In the center of the Takla Makan Desert and 100 km north of the Minfeng county seat are the ruins verified by archaeologists as the ancient site of the Jingjue State during the ancient Han and Jin dynasties.
They are called Niya ruins because they are located at the lower reaches of the ancient Niya River. The ruins cover an area of 25 km in length from north to south and 5 km in width from east to west. The layout of the official buildings, residences of the wealthy, and houses of the ordinary people remain distinctive from the existing ruins. The residences of the rich are neatly designed with parlors, corridors, bedrooms, kitchens, storages and stables, surrounded by orchards, forest belts and even withered towering trees. Temples, irrigation ditches, farmlands, reservoirs and burial sites of the community are still discernible.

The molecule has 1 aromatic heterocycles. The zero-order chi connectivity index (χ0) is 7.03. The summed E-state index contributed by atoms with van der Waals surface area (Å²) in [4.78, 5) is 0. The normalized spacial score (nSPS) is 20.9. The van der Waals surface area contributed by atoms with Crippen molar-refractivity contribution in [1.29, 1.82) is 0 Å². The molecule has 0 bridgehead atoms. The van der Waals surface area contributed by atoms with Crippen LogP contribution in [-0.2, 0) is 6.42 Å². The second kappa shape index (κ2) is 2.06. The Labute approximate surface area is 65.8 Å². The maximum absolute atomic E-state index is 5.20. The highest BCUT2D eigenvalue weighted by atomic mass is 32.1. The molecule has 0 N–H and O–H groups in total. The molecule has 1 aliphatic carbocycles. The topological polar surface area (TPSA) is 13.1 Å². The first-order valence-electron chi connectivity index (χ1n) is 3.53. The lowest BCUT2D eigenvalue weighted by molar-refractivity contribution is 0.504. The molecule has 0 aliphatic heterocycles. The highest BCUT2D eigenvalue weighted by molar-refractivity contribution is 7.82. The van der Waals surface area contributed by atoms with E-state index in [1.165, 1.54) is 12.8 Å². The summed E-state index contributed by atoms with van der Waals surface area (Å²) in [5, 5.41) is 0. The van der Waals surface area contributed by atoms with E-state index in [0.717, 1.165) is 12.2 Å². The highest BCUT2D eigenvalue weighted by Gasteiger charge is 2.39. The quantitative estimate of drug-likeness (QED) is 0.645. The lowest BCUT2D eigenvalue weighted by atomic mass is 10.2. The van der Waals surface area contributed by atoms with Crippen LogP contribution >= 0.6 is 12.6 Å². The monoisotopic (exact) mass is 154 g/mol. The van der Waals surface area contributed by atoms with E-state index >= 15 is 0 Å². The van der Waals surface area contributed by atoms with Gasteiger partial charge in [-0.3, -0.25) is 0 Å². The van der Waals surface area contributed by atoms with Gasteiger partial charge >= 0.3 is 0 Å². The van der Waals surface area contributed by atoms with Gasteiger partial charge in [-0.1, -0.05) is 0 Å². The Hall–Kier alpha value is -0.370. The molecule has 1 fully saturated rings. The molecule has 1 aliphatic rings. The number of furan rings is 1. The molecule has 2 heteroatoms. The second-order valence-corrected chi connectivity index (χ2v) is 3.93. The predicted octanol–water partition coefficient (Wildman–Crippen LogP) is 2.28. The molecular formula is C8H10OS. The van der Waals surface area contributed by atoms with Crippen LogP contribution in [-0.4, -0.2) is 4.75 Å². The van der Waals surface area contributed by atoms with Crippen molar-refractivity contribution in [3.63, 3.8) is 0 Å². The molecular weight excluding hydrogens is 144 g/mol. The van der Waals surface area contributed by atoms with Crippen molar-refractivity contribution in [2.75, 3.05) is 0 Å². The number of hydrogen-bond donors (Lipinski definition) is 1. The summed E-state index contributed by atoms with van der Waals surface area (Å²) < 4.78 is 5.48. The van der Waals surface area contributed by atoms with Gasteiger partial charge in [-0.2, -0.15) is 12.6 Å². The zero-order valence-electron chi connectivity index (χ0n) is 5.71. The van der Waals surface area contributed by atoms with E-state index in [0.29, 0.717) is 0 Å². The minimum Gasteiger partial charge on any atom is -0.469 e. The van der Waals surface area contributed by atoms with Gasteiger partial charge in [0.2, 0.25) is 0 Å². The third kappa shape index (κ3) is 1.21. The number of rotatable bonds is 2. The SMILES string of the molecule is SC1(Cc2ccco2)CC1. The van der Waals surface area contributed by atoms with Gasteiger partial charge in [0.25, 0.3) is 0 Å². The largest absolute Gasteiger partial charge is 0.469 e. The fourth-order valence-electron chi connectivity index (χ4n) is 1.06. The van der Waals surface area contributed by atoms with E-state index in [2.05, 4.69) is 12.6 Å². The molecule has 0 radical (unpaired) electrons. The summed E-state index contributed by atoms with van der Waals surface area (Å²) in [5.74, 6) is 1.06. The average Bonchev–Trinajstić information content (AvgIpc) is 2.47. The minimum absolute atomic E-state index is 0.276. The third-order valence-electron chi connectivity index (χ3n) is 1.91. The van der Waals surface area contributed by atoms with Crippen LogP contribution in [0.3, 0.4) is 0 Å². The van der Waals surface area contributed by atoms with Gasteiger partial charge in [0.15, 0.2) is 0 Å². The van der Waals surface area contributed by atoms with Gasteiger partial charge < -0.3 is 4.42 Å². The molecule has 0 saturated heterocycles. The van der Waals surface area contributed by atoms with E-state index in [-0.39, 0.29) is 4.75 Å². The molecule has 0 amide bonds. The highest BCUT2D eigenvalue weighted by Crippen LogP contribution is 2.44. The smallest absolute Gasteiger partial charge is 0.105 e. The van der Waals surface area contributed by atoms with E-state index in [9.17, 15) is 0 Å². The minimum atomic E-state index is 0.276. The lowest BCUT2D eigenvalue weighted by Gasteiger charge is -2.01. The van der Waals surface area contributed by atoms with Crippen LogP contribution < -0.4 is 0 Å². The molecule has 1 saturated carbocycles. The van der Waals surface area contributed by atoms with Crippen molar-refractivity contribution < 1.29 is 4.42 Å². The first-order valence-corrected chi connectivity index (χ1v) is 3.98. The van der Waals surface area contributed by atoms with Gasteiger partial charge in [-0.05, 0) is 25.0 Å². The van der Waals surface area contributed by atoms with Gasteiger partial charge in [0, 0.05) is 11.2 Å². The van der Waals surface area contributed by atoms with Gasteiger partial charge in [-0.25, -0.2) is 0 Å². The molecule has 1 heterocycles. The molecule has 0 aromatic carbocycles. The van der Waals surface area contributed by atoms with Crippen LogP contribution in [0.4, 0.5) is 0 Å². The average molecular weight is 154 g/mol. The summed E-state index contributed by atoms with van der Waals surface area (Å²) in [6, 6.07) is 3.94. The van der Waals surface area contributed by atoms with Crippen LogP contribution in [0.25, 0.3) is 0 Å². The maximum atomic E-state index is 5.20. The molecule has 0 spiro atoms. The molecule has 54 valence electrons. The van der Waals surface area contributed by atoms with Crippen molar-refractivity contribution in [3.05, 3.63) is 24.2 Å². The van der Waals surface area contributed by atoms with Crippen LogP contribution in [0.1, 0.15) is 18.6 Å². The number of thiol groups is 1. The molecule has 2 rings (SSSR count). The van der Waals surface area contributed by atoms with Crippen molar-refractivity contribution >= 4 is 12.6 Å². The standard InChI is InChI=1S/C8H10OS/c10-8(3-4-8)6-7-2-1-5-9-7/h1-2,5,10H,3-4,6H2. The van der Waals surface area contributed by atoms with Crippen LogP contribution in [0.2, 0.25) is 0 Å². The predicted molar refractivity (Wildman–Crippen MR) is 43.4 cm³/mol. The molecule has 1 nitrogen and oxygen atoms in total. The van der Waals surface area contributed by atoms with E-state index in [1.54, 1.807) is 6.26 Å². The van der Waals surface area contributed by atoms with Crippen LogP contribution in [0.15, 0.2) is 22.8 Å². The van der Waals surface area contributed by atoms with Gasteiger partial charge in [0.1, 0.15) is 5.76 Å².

Unearthed from the ruins are documents written in Chinese and Tocharian, bronze and iron weaponry, farming tools, mousetraps, silk, wool, and cotton fabric, revealing the local social life on the ancient Silk Road two thousand years ago.